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Managerial

Control

Chapter Sixteen

Copyright © 2015 McGraw-Hill Education. All rights reserved. No reproduction or distribution without the prior written consent of McGraw-Hill Education.
Learning Objectives
LO 1 Explain why companies develop control systems for
employees.
LO 2 Summarize how to design a basic bureaucratic control
system.
LO 3 Describe the purposes for using budgets as a control device.
LO 4 Define basic types of financial statements and financial
ratios used as controls.
LO 5 List procedures for implementing effective control systems.
LO 6 Identify ways in which organizations use market control
mechanisms.
LO 7 Discuss the use of clan control in an empowered
organization.
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Managerial Control

Control
 Any process that directs the activities of
individuals toward the achievement of
organizational goals

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Symptoms of an
Out-of-Control Company
Table 16.1

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Managerial Control

Bureaucratic control
 The use of rules, regulations, and authority to
guide performance
Market control
 Control based on the use of pricing mechanisms
and economic information to regulate activities
within organizations

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Bureaucratic Control Systems

 Clan control
 Control based on the
norms, values,
shared goals, and
trust among group
members.

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Characteristics of Control
Table 16.2

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The Control Cycle

1. Setting performance standards.


2. Measuring performance.
3. Comparing performance against the
standards and determining deviations.
4. Taking action to correct problems and
reinforce successes.

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The Control Process
Figure 16.1

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Setting Performance Standards

Standard
 Expected performance for a given goal: a target
that establishes a desired performance level,
motivates performance, and serves as a
benchmark against which actual performance is
assessed.
 E.g. Sales volume of _____ qty, Satisfaction of
customers above 80% etc

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Measuring Performance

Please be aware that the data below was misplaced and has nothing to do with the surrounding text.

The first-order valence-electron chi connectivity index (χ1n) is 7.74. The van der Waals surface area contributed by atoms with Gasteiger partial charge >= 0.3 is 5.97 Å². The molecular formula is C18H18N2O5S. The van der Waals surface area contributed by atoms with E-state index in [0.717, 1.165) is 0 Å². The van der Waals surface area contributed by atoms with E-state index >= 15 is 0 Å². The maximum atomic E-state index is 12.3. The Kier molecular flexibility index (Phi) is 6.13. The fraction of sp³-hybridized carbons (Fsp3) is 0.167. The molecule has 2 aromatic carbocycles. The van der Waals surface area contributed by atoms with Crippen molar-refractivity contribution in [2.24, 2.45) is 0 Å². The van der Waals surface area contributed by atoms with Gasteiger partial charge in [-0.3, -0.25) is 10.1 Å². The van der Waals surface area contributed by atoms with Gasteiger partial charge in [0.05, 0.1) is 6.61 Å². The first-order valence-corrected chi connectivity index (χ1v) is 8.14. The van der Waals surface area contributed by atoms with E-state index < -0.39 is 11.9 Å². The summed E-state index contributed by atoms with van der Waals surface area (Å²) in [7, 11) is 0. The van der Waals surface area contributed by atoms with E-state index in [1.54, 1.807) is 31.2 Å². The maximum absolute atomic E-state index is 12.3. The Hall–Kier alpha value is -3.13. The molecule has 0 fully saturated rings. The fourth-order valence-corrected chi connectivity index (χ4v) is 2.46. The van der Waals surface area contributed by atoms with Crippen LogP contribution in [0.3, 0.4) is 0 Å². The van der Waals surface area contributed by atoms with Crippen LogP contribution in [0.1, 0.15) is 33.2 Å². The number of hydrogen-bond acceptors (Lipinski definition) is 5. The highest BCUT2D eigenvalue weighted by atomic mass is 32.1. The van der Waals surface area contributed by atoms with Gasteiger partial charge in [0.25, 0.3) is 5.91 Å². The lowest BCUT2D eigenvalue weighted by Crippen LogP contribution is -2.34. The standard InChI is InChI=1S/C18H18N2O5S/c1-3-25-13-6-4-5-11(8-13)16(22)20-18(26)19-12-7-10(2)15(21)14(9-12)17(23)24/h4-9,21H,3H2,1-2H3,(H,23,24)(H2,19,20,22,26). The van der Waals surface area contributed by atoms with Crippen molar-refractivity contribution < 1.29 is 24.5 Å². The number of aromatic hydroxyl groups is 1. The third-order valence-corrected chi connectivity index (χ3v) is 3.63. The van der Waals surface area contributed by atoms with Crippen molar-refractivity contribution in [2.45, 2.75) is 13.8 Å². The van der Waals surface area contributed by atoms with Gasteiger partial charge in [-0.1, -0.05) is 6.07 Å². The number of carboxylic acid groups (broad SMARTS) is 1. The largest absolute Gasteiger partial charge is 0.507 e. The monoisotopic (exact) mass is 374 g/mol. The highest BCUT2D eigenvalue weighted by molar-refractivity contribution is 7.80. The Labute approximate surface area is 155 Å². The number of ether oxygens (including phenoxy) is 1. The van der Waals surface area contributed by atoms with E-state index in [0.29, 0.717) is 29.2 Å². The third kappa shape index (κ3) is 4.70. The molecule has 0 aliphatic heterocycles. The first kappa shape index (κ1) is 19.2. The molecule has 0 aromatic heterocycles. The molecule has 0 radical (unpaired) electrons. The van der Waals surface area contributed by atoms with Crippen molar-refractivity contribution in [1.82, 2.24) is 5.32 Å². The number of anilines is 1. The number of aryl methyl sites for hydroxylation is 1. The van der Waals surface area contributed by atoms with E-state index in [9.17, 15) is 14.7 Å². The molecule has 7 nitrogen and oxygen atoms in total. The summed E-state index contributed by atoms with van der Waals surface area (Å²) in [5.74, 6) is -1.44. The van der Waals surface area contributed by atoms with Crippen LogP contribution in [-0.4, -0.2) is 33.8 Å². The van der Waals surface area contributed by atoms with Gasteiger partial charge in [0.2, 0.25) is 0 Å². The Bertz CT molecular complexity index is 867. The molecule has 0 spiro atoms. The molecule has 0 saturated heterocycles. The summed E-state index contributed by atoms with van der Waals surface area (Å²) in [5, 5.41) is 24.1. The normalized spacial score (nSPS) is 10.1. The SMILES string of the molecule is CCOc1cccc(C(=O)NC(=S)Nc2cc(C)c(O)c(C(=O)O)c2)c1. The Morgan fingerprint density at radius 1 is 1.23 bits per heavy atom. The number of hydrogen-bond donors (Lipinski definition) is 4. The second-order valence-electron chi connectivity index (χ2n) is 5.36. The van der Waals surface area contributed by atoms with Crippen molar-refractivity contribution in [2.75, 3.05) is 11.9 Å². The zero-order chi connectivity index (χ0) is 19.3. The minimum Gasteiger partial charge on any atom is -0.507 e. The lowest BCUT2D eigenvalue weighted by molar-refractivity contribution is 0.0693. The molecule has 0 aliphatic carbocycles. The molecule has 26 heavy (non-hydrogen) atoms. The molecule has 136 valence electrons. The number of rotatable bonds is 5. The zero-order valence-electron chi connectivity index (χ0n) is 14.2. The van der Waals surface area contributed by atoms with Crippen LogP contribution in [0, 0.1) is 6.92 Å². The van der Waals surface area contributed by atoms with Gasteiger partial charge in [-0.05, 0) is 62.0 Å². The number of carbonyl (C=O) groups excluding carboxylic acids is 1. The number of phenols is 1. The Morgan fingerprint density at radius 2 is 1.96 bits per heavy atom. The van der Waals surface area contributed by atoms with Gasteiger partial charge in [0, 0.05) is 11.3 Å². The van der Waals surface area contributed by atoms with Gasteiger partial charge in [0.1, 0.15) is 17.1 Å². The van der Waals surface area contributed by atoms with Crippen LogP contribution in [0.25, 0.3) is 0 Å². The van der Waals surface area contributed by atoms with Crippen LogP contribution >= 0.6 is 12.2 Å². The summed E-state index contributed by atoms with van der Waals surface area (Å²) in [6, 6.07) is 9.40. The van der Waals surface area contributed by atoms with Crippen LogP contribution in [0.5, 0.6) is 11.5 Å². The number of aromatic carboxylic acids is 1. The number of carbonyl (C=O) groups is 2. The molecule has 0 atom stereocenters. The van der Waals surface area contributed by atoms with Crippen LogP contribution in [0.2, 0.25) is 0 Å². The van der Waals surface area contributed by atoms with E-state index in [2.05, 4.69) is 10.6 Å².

Written reports – print out


sales report, financial reports
etc
Oral reports – oral based
performance reporting
Personal observation –
observing the situation
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Comparing Performance with
the Standard
Principle of exception
 A managerial principle stating that control is
enhanced by concentrating on the exceptions to
or significant deviations from the expected result
or standard.

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After-action review

After-action review
 A frank and open-minded discussion of four basic
questions aimed at continuous improvement.

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Approaches to
Bureaucratic Control
Feedforward control
 The control process used before operations
begin, including policies, procedures, and rules
designed to ensure that planned activities are
carried out properly.
 Examples: Standard Operating Procedures (SOP),
return policy on products that you bought from a
shop (e.g. only accept items in good conditions
within 3 days of purchase).

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Approaches to
Bureaucratic Control
 Concurrent control
 The control process
used while plans are
being carried out,
including directing,
monitoring, and fine-
tuning activities as
they are performed.
 Some concurrent
controls can be
automated such as
withdrawal limit
imposed by bank.

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Approaches to
Bureaucratic Control
Feedback control
 Control that focuses on the use of information
about previous results to correct deviations from
the acceptable standard.
 For example, based on the profit/loss level to
adjust marketing and production quantity (e.g. if
there were many left over of cheese cakes
yesterday, the café may order less today)

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The Role of Six Sigma

 At a six-sigma level, a process is producing fewer


than 3.4 defects per million, which means it is
operating at a 99.99966 percent level of accuracy
 Six Sigma companies have not only close to zero
product or service defects but also substantially
lower production costs and cycle times and much
higher levels of customer satisfaction

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Question

___________ is an evaluation of the


effectiveness and efficiency of various systems
within an organization.
A. External audit
B. Internal audit
C. Management audit
D. HR Audit

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Management Audits

 Management audit
 An evaluation of the
effectiveness and
efficiency of various
systems within an
organization